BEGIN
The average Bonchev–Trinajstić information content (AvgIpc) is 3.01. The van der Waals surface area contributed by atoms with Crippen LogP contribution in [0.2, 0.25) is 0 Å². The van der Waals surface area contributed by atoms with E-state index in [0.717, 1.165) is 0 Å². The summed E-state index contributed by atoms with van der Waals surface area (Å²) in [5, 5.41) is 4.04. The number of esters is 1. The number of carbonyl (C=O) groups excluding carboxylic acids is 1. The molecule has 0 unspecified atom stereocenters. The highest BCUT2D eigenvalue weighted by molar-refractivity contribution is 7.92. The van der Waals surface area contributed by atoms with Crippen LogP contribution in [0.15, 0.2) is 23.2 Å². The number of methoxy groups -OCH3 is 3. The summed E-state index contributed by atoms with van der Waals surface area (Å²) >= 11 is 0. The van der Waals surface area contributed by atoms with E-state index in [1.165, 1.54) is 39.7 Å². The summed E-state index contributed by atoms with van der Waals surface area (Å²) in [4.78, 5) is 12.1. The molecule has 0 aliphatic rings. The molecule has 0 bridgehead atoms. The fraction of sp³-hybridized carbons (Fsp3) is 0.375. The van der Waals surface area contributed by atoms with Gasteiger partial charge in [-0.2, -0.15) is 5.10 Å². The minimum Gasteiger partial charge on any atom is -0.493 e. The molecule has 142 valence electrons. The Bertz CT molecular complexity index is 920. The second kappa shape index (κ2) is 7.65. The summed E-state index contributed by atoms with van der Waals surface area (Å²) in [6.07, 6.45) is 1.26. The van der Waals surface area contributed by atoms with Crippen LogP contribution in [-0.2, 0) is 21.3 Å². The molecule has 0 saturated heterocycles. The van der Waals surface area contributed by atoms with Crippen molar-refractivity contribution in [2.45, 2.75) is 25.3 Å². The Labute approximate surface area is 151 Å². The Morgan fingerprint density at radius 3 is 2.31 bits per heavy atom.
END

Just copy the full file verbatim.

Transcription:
The average Bonchev–Trinajstić information content (AvgIpc) is 3.01. The van der Waals surface area contributed by atoms with Crippen LogP contribution in [0.2, 0.25) is 0 Å². The van der Waals surface area contributed by atoms with E-state index in [0.717, 1.165) is 0 Å². The summed E-state index contributed by atoms with van der Waals surface area (Å²) in [5, 5.41) is 4.04. The number of esters is 1. The number of carbonyl (C=O) groups excluding carboxylic acids is 1. The molecule has 0 unspecified atom stereocenters. The highest BCUT2D eigenvalue weighted by molar-refractivity contribution is 7.92. The van der Waals surface area contributed by atoms with Crippen LogP contribution in [0.15, 0.2) is 23.2 Å². The number of methoxy groups -OCH3 is 3. The summed E-state index contributed by atoms with van der Waals surface area (Å²) >= 11 is 0. The van der Waals surface area contributed by atoms with E-state index in [1.165, 1.54) is 39.7 Å². The summed E-state index contributed by atoms with van der Waals surface area (Å²) in [4.78, 5) is 12.1. The molecule has 0 aliphatic rings. The molecule has 0 bridgehead atoms. The fraction of sp³-hybridized carbons (Fsp3) is 0.375. The van der Waals surface area contributed by atoms with Gasteiger partial charge in [-0.2, -0.15) is 5.10 Å². The minimum Gasteiger partial charge on any atom is -0.493 e. The molecule has 142 valence electrons. The Bertz CT molecular complexity index is 920. The second kappa shape index (κ2) is 7.65. The summed E-state index contributed by atoms with van der Waals surface area (Å²) in [6.07, 6.45) is 1.26. The van der Waals surface area contributed by atoms with Crippen LogP contribution in [-0.2, 0) is 21.3 Å². The molecule has 0 saturated heterocycles. The van der Waals surface area contributed by atoms with Crippen molar-refractivity contribution in [2.45, 2.75) is 25.3 Å². The Labute approximate surface area is 151 Å². The Morgan fingerprint density at radius 3 is 2.31 bits per heavy atom.